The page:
Before you take out a loan, it’s important to understand that a loan is a legal obligation that makes you responsible for repaying the amount you borrow with interest. Even though you don’t have to begin repaying your federal student loans right away, you shouldn’t wait to understand your responsibilities as a borrower. Get the scoop: Watch this video about responsible borrowing or browse the tips below it.

Be a responsible borrower.

  • Keep track of how much you’re borrowing. Think about how the amount of your loans will affect your future finances, and how much you can afford to repay. Your student loan payments should be only a small percentage of your salary after you graduate, so it’s important not to borrow more than you need for your school-related expenses.
  • Research starting salaries in your field. Ask your school for starting salaries of recent graduates in your field of study to get an idea of how much you are likely to earn after you graduate. You can also use the U.S. Department of Labor's Occupational Outlook Handbook or career search tool to research careers and salaries.
  • Understand the terms of your loan and keep copies of your loan documents. When you sign your promissory note, you are agreeing to repay the loan according to the terms of the note even if you don’t complete your education, can’t get a job after you complete the program, or you didn’t like the education you received.
  • Make payments on time. You are required to make payments on time even if you don’t receive a bill, repayment notice, or a reminder. You must pay the full amount required by your repayment plan, as partial payments do not fulfill your obligation to repay your student loan on time.
  • Keep in touch with your loan servicer. Notify your loan servicer when you graduate; withdraw from school; drop below half-time status; transfer to another school; or change your name, address, or Social Security number. You also should contact your servicer if you’re having trouble making your scheduled loan payments. Your servicer has several options available to help you keep your loan in good standing.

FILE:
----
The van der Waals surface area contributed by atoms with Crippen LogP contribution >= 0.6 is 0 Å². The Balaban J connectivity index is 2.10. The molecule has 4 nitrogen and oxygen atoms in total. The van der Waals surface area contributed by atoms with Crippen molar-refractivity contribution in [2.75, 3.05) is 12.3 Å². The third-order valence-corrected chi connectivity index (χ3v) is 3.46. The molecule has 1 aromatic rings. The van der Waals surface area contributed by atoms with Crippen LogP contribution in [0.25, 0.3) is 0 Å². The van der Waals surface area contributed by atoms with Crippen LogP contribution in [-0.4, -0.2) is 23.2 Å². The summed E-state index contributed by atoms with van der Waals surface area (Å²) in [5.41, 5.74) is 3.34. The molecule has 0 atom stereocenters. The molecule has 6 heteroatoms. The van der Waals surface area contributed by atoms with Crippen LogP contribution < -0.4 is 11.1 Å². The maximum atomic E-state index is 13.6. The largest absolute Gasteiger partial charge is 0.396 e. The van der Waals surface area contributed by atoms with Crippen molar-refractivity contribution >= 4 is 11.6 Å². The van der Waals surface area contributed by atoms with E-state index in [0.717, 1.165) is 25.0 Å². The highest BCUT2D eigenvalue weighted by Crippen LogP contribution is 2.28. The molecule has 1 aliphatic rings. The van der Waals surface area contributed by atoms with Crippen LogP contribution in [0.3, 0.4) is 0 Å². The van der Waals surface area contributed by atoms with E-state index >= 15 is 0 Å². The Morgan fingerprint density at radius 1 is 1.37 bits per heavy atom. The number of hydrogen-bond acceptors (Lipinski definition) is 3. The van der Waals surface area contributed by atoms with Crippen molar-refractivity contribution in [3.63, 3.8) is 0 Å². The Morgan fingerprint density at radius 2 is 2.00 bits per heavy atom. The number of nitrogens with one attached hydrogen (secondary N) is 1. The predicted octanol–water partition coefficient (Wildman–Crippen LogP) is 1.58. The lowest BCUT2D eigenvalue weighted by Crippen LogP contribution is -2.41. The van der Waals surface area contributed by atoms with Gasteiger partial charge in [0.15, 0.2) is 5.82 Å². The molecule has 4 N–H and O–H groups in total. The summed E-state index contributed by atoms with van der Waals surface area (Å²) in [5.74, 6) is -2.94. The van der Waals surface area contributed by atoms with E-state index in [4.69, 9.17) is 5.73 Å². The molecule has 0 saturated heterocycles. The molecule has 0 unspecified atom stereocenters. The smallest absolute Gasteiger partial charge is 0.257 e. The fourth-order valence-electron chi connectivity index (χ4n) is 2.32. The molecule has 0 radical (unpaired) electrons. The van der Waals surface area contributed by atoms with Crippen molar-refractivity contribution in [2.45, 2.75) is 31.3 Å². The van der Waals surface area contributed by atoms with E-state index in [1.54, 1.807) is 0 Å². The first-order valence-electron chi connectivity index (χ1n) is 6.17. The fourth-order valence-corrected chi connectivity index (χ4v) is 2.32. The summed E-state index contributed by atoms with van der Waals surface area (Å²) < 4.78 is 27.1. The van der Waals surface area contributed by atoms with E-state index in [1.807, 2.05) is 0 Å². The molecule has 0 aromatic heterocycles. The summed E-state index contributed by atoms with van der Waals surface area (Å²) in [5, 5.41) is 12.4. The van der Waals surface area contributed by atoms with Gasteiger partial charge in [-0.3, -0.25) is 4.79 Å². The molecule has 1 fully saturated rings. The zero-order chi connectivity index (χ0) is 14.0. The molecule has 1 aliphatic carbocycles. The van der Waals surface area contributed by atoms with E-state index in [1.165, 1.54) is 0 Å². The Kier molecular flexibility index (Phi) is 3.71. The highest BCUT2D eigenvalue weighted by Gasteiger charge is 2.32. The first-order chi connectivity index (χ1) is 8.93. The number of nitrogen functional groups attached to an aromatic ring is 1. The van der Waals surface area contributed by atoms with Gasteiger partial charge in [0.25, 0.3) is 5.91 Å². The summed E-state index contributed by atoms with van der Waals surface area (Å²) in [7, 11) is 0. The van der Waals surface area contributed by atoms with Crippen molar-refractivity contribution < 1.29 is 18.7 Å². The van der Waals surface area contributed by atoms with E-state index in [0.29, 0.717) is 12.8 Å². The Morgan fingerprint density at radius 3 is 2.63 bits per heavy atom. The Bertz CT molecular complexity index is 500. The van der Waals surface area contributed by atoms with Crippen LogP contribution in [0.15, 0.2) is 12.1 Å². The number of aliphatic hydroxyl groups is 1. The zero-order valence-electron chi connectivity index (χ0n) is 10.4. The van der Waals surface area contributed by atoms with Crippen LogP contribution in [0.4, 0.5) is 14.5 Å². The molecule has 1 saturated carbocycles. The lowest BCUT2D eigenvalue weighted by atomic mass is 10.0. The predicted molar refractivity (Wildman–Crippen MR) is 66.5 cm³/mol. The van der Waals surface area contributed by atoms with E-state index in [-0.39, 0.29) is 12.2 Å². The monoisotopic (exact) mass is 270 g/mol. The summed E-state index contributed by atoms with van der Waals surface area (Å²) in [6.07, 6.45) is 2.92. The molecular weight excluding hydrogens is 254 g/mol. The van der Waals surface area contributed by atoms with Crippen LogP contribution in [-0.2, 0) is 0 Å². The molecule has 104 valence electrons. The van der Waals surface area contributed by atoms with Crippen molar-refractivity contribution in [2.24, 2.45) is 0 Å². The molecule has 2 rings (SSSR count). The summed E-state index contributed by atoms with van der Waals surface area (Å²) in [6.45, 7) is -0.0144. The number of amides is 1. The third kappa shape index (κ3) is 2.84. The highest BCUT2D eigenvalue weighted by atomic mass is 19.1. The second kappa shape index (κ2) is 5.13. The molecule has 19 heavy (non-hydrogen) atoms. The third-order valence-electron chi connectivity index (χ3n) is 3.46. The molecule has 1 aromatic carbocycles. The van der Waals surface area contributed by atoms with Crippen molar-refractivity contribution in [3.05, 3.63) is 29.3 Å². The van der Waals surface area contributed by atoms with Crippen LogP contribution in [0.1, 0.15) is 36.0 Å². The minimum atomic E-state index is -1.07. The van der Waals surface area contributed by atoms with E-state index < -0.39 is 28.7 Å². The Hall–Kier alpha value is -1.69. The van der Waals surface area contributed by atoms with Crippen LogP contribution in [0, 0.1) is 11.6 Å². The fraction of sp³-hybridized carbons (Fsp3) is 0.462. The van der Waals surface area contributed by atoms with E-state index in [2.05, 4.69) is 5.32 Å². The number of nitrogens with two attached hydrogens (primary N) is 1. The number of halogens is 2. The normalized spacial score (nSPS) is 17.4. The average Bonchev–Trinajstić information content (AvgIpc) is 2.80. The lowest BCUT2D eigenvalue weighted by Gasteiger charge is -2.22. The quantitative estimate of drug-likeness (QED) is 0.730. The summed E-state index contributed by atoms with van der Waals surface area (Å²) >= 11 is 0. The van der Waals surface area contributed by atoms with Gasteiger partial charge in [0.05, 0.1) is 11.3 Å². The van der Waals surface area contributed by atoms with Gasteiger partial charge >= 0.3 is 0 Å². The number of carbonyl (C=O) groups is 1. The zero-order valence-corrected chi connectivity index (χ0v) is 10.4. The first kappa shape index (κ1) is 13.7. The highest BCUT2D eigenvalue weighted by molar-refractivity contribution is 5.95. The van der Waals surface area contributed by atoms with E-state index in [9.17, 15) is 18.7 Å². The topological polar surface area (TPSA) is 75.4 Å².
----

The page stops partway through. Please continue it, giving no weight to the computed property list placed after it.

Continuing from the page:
How do I get a federal student loan?

To apply for a federal student loan, you must first complete and submit a Free Application for Federal Student Aid (FAFSA®) form. Based on the results of your FAFSA form, your college or career school will send you a financial aid offer, which may include federal student loans. Your school will tell you how to accept all or a part of the loan.

Before you receive your loan funds, you will be required to

  • complete entrance counseling, a tool to ensure you understand your obligation to repay the loan; and
  • sign a Master Promissory Note, agreeing to the terms of the loan.

Contact the financial aid office at the school you are planning to attend for details regarding the process at your school.

Is the U.S. Department of Education responsible for Health Education Assistance Loan (HEAL) Program loans?

Yes. On July 1, 2014, the HEAL Program was transferred from the U.S. Department of Health and Human Services (HHS) to the U.S. Department of Education (ED). However, it is no longer possible to obtain a new HEAL Program loan. The making of new HEAL Program loans was discontinued on Sept. 30, 1998.

Borrowers who have HEAL Program loans and members of the community may obtain more information as outlined below.

  • If you have HEAL Program loans and are not in default on those loans, contact your loan servicer for help with account-related questions. Use the contact information your loan servicer provided to you.
  • If you have HEAL Program loans and are in default on those loans, contact the Debt Collection Center for help with account-related questions.

    For mail sent via U.S. Postal Service:
    HHS Program Support Center
    Accounting Services, Debt Collection Center
    Mailstop 10230B
    7700 Wisconsin Avenue, Suite 8-8110D
    Bethesda, MD 20857

    For mail sent via UPS or FedEx:
    HHS Program Support Center
    Accounting Services, Debt Collection Center
    Mailstop Seventh Floor
    7700 Wisconsin Avenue, Suite 8-8110D
    Bethesda, MD 20814
    Phone: 301-492-4664

  • If you have a general HEAL Program question (not a loan account question), contact ED’s HEAL Program Team at 1-844-509-8957 or HEAL@ed.gov.

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Last Reviewed: July 2020